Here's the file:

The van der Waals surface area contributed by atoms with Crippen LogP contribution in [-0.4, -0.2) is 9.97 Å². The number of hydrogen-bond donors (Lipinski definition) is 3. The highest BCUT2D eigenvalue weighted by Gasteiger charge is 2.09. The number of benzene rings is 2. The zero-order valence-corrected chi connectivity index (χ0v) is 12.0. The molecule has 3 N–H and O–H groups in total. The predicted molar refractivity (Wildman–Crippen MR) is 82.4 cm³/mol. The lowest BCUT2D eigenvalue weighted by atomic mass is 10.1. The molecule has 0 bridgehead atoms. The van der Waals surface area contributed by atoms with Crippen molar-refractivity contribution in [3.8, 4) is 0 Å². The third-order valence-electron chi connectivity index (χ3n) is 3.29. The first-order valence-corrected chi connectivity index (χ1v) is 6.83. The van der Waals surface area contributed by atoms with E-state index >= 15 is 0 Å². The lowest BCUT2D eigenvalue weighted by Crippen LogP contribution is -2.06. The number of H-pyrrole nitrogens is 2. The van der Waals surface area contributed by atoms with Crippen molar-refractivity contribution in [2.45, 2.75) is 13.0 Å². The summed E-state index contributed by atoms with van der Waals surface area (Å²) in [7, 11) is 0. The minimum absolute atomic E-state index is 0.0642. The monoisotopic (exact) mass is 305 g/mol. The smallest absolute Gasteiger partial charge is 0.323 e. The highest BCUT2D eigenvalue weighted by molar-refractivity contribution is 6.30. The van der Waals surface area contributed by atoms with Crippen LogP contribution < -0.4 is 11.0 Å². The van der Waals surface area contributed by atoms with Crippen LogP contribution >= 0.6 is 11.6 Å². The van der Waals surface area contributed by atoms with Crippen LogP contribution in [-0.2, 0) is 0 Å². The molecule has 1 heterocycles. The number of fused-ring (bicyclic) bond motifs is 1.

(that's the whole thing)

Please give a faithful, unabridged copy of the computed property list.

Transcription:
The van der Waals surface area contributed by atoms with Crippen LogP contribution in [-0.4, -0.2) is 9.97 Å². The number of hydrogen-bond donors (Lipinski definition) is 3. The highest BCUT2D eigenvalue weighted by Gasteiger charge is 2.09. The number of benzene rings is 2. The zero-order valence-corrected chi connectivity index (χ0v) is 12.0. The molecule has 3 N–H and O–H groups in total. The predicted molar refractivity (Wildman–Crippen MR) is 82.4 cm³/mol. The lowest BCUT2D eigenvalue weighted by atomic mass is 10.1. The molecule has 0 bridgehead atoms. The van der Waals surface area contributed by atoms with Crippen molar-refractivity contribution in [3.8, 4) is 0 Å². The third-order valence-electron chi connectivity index (χ3n) is 3.29. The first-order valence-corrected chi connectivity index (χ1v) is 6.83. The van der Waals surface area contributed by atoms with E-state index >= 15 is 0 Å². The lowest BCUT2D eigenvalue weighted by Crippen LogP contribution is -2.06. The number of H-pyrrole nitrogens is 2. The van der Waals surface area contributed by atoms with Crippen molar-refractivity contribution in [2.45, 2.75) is 13.0 Å². The summed E-state index contributed by atoms with van der Waals surface area (Å²) in [7, 11) is 0. The minimum absolute atomic E-state index is 0.0642. The monoisotopic (exact) mass is 305 g/mol. The smallest absolute Gasteiger partial charge is 0.323 e. The highest BCUT2D eigenvalue weighted by molar-refractivity contribution is 6.30. The van der Waals surface area contributed by atoms with Crippen LogP contribution < -0.4 is 11.0 Å². The van der Waals surface area contributed by atoms with Crippen LogP contribution >= 0.6 is 11.6 Å². The van der Waals surface area contributed by atoms with Crippen LogP contribution in [-0.2, 0) is 0 Å². The molecule has 1 heterocycles. The number of fused-ring (bicyclic) bond motifs is 1.